SharePoint Development from a Documentation Perspective
So, as I may have mentioned, I’m currently writing a few articles dealing with PowerPoint animations. One of the interesting concepts here is that of the build, in which the sub-objects of a shape enter the slide, either individually or in subsets, to build the final shape. One of the most prevalent uses of this is the dreaded ‘text build’, where the various bullet points of a text box enter a slide.
Because you assign build effects to a shape’s text based on the indent levels of the text paragraphs, such as first-level, second-level, etc., it’s worth discussing how to specify the indent level for text.
Each Shape has a TextFrame object, which in turn has a TextRange object that contains all the text in a shape. You can then use various methods of the TextRange object to return other TextRange objects that represent various subset of the text in the shape, such as paragraphs, sentences, lines, runs, words, or characters. The IndentLevel property of a given TextRange returns or sets the indent level assigned to that text.
You can specify one build level per paragraph. If you assign an indent level to a text range that is a sub-set of a paragraph, such as a single sentence or character run, that indent level is applied to the entire paragraph. If you assign an indent level to a text range that encompasses text in multiple paragraphs, then each of those paragraphs is assigned the specified indent level. For example, if you change the indent level of a sentence, word, or run in a second-level paragraph to 3, then the indent level for the entire paragraph is set to 3.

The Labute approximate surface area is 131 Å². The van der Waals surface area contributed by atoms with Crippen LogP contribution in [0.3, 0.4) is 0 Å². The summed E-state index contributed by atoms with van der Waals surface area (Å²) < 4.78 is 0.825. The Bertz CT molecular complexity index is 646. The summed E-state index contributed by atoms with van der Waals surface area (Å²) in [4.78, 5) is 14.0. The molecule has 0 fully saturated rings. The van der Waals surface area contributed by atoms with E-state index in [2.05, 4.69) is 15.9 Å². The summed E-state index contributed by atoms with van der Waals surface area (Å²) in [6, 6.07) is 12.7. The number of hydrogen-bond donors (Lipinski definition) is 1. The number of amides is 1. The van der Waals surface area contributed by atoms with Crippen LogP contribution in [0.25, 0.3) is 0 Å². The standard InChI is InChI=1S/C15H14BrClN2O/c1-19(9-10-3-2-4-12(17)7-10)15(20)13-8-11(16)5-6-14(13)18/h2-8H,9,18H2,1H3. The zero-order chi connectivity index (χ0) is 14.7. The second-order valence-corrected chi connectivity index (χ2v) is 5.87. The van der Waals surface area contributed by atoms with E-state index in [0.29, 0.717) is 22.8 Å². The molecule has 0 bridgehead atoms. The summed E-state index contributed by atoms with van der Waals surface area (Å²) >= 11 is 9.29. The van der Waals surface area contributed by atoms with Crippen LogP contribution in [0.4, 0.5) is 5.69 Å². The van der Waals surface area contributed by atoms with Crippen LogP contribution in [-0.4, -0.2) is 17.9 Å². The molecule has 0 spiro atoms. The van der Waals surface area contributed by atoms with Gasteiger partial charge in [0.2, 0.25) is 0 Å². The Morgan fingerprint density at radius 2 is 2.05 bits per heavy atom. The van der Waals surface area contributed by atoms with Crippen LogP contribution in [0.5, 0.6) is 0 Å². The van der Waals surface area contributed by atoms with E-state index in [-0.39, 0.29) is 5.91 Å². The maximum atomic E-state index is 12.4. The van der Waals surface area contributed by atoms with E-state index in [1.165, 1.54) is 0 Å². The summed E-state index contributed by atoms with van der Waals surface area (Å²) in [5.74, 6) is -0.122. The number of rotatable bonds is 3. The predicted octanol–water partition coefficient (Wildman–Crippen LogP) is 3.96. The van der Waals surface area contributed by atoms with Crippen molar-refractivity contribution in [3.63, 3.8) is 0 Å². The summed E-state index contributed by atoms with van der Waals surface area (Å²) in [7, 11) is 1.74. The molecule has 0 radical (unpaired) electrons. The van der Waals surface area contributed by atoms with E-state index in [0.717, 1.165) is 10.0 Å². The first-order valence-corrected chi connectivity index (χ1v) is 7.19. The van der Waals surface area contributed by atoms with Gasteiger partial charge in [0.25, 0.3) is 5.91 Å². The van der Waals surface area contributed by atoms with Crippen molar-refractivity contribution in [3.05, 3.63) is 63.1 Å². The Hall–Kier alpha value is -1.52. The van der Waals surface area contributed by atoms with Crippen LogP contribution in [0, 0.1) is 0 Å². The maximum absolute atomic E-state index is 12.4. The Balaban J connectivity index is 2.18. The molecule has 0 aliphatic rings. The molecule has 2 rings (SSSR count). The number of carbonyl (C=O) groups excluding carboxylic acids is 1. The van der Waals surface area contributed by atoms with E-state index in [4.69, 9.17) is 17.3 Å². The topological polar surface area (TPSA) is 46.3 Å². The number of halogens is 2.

Because the objects returned by the various TextRange methods are TextRange objects themselves, they have all the methods and properties of that type. For example, TextRange.TextRange.Paragraphs.Count returns the number of paragraphs contained in a shape’s text frame. Use the Paragraphs method to set the indent level of your paragraphs.
The code below adds four paragraphs, or bullet points, to a shape on a slide. It then uses the Paragraphs method to individually return and set the indent level of each of those paragraphs.
.Text = "This is the first level heading" & vbCrLf
.InsertAfter "This is the second level heading" & vbCrLf
.InsertAfter "This is the third level heading" & vbCrLf
.InsertAfter "This is another first level heading"
.Paragraphs(1, 1).IndentLevel = 1
.Paragraphs(2, 1).IndentLevel = 2
.Paragraphs(3, 1).IndentLevel = 3
.Paragraphs(4, 1).IndentLevel = 1
And here’s how the text would display on the slide:
· This is the first level heading
· This is the second level heading
· This is the third level heading
· This is another first level heading